Q. Did he change the play at the line? Is that what you’re saying? (Jeff McLane)

BRIAN JOHNSON: No, I didn’t say that.

Q. WR Quez Watkins and WR A.J. Brown were communicating before the snap, almost through the snap. Just trying to get clarification. (Tim McManus)

BRIAN JOHNSON: No, they didn’t do anything wrong.

Q. Why do you think you guys have had so many problems with the outside screen passes? It almost seems like they’re sniffing them out before. (Bob Brookover)

BRIAN JOHNSON: I think the biggest thing is guys are doing a good job of forcing the block. You got to do a great job of keep complementing that and continue to run some of those plays like we ran against Buffalo where you get the fake bubbles and things of that nature and continuing to set them up.

I think that is also a credit to some of the defenses in terms of being able to be stout and set edges in the run game.

Q. When you were talking about the response to the coaching change, did that change create urgency for you? You said ‘mow your own grass,’ but does that create some urgency for how you approach it? (Brooks Kubena)

BRIAN JOHNSON: Urgency never needs to be created in this profession. Everything that we do is urgent. There is always an eagerness and a desire to get the best result possible. So independent of anything else, that’s who I am, that’s who we are as people in this building. I think that’s internal.

Q. Your longest pass completion of the game was early on, TE Dallas Goedert over the middle. The numbers over the middle haven’t been great this year. Why has that been, and is there an opportunity maybe to take that completion there and build off it? (Jeff McLane)

BRIAN JOHNSON: Any time you have Dallas Goedert working the middle of the field I think that’s a huge positive for us. Being able to turn some of those plays into explosives in the middle of the field is obviously really important like I talked about in terms of being able to create some scoring drives that are 5, 6, 7 plays as opposed to 13, 14, 15 plays.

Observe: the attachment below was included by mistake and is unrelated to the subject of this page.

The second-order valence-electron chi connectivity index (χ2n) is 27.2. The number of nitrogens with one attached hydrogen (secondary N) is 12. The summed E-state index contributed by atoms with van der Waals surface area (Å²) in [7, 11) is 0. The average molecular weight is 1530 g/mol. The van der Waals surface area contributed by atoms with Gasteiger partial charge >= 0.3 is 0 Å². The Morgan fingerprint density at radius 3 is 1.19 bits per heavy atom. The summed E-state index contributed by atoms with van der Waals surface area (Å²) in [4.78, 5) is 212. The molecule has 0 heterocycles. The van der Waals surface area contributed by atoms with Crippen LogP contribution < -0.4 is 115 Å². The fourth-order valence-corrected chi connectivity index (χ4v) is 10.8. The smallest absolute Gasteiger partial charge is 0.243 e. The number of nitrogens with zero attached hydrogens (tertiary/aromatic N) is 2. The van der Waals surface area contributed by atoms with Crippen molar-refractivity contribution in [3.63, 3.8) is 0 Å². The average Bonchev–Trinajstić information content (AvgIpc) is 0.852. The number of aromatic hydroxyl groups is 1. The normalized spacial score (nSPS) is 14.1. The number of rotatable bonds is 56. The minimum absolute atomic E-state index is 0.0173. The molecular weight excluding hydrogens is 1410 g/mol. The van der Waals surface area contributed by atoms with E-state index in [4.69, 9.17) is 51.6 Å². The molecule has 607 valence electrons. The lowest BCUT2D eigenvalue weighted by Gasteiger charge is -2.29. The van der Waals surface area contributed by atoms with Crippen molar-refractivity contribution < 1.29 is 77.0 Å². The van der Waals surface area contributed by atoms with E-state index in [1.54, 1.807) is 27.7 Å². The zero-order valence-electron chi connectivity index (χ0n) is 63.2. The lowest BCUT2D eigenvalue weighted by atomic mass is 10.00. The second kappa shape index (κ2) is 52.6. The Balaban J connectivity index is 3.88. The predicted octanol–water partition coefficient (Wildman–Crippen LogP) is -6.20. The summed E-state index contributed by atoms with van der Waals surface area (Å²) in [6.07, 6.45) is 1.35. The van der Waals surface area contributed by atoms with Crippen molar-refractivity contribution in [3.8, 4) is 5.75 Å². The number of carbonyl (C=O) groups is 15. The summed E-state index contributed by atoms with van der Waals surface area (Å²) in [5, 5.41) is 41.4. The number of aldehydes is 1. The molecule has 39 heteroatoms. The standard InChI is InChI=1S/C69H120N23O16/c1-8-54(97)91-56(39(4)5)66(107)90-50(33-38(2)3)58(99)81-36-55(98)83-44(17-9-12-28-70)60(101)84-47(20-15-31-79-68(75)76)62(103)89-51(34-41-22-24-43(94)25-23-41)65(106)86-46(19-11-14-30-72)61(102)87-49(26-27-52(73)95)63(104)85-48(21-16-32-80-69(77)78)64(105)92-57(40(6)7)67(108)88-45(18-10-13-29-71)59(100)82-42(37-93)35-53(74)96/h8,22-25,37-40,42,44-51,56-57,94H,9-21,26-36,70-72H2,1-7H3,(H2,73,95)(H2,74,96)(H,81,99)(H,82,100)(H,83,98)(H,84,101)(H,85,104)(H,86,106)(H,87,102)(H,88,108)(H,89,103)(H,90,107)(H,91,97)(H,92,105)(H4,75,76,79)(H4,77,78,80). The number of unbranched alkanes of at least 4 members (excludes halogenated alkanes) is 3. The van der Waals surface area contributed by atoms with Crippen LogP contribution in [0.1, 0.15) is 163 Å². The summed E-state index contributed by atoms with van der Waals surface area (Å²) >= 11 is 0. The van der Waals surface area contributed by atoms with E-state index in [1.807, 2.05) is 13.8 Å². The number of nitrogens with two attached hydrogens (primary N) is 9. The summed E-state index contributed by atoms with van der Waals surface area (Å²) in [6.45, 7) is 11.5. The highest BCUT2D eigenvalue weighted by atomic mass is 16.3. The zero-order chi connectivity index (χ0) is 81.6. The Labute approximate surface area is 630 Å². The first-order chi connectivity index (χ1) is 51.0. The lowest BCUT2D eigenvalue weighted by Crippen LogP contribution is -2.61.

It’s something that we are really, really working on to try to make sure that we can put ourselves in the best position every trip out.

Q. When you look at the Giants, what has Giants DL Kayvon Thibodeaux been doing that is making him so much more of a factor this year? (Merrill Reese)

BRIAN JOHNSON: Kayvon is an excellent player. He’s got a ton of sacks, a ton of production in his pass rushing. Our guys, we’ve played him three times now and he’s a guy that is very, very active, he moves around and plays both sides. He’s a guy that definitely we have to be ready for on Monday.

Q. When it comes to those explosive plays, how much work can you do throughout the game when you’re calling it to make sure you set them up? (Dave Zangaro)

BRIAN JOHNSON: I think that’s what the whole deal is, is being able to have that feel and being able to mix and match so you can try to create some chunks based off of a couple things, right? Based off pass, based off other runs, based off of play-action. Just trying to create those chunks and give yourself an opportunity to get down in the red zone a little quicker.

Q. Did QB Jalen Hurts’ condition — he was sick and all that and seemed to be getting worse as the game went on. I was wondering if that kind of impacted your play calling. (Reuben Frank)

BRIAN JOHNSON: No, he was out there. Jalen is a competitor, he’s a tough warrior. He’s obviously somebody that I have a tremendous amount of respect for. For him to go battle what he was battling and go out there and play, I mean I think that says everything about him, about the type of person he is, the type of leader he is, the type of competitor he is. So, he’s someone that will always rise to the occasion.